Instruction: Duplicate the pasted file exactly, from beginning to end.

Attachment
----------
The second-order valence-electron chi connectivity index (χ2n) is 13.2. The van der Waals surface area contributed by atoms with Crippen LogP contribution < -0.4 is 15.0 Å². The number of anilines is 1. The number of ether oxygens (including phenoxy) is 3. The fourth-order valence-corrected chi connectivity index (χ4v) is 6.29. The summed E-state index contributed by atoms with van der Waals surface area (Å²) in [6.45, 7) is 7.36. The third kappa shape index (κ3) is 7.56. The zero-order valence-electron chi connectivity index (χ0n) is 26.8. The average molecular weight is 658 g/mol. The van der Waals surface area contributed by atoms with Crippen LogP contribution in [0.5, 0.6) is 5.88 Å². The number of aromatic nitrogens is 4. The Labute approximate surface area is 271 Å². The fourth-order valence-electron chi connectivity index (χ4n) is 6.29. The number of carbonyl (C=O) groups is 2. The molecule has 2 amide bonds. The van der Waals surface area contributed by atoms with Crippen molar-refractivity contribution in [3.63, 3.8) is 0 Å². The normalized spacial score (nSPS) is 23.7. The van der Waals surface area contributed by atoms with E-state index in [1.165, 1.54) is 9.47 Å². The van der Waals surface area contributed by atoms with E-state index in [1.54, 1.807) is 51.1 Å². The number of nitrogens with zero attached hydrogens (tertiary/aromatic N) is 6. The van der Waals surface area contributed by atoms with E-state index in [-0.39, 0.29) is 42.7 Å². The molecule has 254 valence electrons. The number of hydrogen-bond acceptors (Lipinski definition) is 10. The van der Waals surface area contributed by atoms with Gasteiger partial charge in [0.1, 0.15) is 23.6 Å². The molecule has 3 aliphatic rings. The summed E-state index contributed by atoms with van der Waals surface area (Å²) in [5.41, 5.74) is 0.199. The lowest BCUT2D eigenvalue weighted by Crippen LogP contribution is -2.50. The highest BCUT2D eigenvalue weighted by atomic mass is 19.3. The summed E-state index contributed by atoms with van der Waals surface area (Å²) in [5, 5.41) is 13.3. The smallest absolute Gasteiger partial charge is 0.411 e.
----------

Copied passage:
The second-order valence-electron chi connectivity index (χ2n) is 13.2. The van der Waals surface area contributed by atoms with Crippen LogP contribution < -0.4 is 15.0 Å². The number of anilines is 1. The number of ether oxygens (including phenoxy) is 3. The fourth-order valence-corrected chi connectivity index (χ4v) is 6.29. The summed E-state index contributed by atoms with van der Waals surface area (Å²) in [6.45, 7) is 7.36. The third kappa shape index (κ3) is 7.56. The zero-order valence-electron chi connectivity index (χ0n) is 26.8. The average molecular weight is 658 g/mol. The van der Waals surface area contributed by atoms with Crippen LogP contribution in [0.5, 0.6) is 5.88 Å². The number of aromatic nitrogens is 4. The Labute approximate surface area is 271 Å². The fourth-order valence-electron chi connectivity index (χ4n) is 6.29. The number of carbonyl (C=O) groups is 2. The molecule has 2 amide bonds. The van der Waals surface area contributed by atoms with Crippen molar-refractivity contribution in [3.63, 3.8) is 0 Å². The normalized spacial score (nSPS) is 23.7. The van der Waals surface area contributed by atoms with E-state index in [1.165, 1.54) is 9.47 Å². The van der Waals surface area contributed by atoms with E-state index in [1.54, 1.807) is 51.1 Å². The number of nitrogens with zero attached hydrogens (tertiary/aromatic N) is 6. The van der Waals surface area contributed by atoms with E-state index in [-0.39, 0.29) is 42.7 Å². The molecule has 254 valence electrons. The number of hydrogen-bond acceptors (Lipinski definition) is 10. The van der Waals surface area contributed by atoms with Gasteiger partial charge in [0.1, 0.15) is 23.6 Å². The molecule has 3 aliphatic rings. The summed E-state index contributed by atoms with van der Waals surface area (Å²) in [5.41, 5.74) is 0.199. The lowest BCUT2D eigenvalue weighted by Crippen LogP contribution is -2.50. The highest BCUT2D eigenvalue weighted by atomic mass is 19.3. The summed E-state index contributed by atoms with van der Waals surface area (Å²) in [5, 5.41) is 13.3. The smallest absolute Gasteiger partial charge is 0.411 e.